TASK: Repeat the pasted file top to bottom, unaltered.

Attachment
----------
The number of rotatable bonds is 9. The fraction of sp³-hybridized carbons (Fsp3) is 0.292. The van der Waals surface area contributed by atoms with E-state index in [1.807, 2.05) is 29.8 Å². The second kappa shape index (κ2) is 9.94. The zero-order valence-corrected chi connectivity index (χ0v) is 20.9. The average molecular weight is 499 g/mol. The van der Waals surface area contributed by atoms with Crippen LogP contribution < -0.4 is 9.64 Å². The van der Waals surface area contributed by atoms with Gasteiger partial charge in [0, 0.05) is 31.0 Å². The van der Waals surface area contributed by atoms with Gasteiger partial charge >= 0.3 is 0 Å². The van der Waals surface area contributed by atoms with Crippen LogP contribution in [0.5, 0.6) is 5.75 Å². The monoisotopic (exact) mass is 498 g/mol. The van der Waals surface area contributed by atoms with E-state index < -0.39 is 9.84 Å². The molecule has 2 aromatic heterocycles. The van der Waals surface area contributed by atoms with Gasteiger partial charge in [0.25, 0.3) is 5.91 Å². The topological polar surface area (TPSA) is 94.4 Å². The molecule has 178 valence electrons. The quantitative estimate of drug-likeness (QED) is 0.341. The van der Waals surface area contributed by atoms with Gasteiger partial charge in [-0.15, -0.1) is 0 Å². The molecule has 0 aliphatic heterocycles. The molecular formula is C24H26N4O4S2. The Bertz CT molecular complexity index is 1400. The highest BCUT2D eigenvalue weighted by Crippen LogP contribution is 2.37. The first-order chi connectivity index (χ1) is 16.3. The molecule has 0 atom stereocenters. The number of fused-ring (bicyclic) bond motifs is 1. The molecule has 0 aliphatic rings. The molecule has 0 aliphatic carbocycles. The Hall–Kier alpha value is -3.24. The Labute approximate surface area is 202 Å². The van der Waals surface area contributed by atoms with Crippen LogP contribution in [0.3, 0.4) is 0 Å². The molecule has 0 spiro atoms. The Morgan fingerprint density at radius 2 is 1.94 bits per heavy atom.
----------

The number of rotatable bonds is 9. The fraction of sp³-hybridized carbons (Fsp3) is 0.292. The van der Waals surface area contributed by atoms with E-state index in [1.807, 2.05) is 29.8 Å². The second kappa shape index (κ2) is 9.94. The zero-order valence-corrected chi connectivity index (χ0v) is 20.9. The average molecular weight is 499 g/mol. The van der Waals surface area contributed by atoms with Crippen LogP contribution < -0.4 is 9.64 Å². The van der Waals surface area contributed by atoms with Gasteiger partial charge in [0, 0.05) is 31.0 Å². The van der Waals surface area contributed by atoms with Gasteiger partial charge >= 0.3 is 0 Å². The van der Waals surface area contributed by atoms with Crippen LogP contribution in [0.5, 0.6) is 5.75 Å². The monoisotopic (exact) mass is 498 g/mol. The van der Waals surface area contributed by atoms with E-state index < -0.39 is 9.84 Å². The molecule has 2 aromatic heterocycles. The van der Waals surface area contributed by atoms with Gasteiger partial charge in [0.25, 0.3) is 5.91 Å². The topological polar surface area (TPSA) is 94.4 Å². The molecule has 178 valence electrons. The quantitative estimate of drug-likeness (QED) is 0.341. The van der Waals surface area contributed by atoms with Gasteiger partial charge in [-0.15, -0.1) is 0 Å². The molecule has 0 aliphatic heterocycles. The molecular formula is C24H26N4O4S2. The Bertz CT molecular complexity index is 1400. The highest BCUT2D eigenvalue weighted by Crippen LogP contribution is 2.37. The first-order chi connectivity index (χ1) is 16.3. The molecule has 0 atom stereocenters. The number of fused-ring (bicyclic) bond motifs is 1. The molecule has 0 aliphatic rings. The molecule has 0 aliphatic carbocycles. The Hall–Kier alpha value is -3.24. The Labute approximate surface area is 202 Å². The van der Waals surface area contributed by atoms with Crippen LogP contribution in [0.3, 0.4) is 0 Å². The molecule has 0 spiro atoms. The Morgan fingerprint density at radius 2 is 1.94 bits per heavy atom.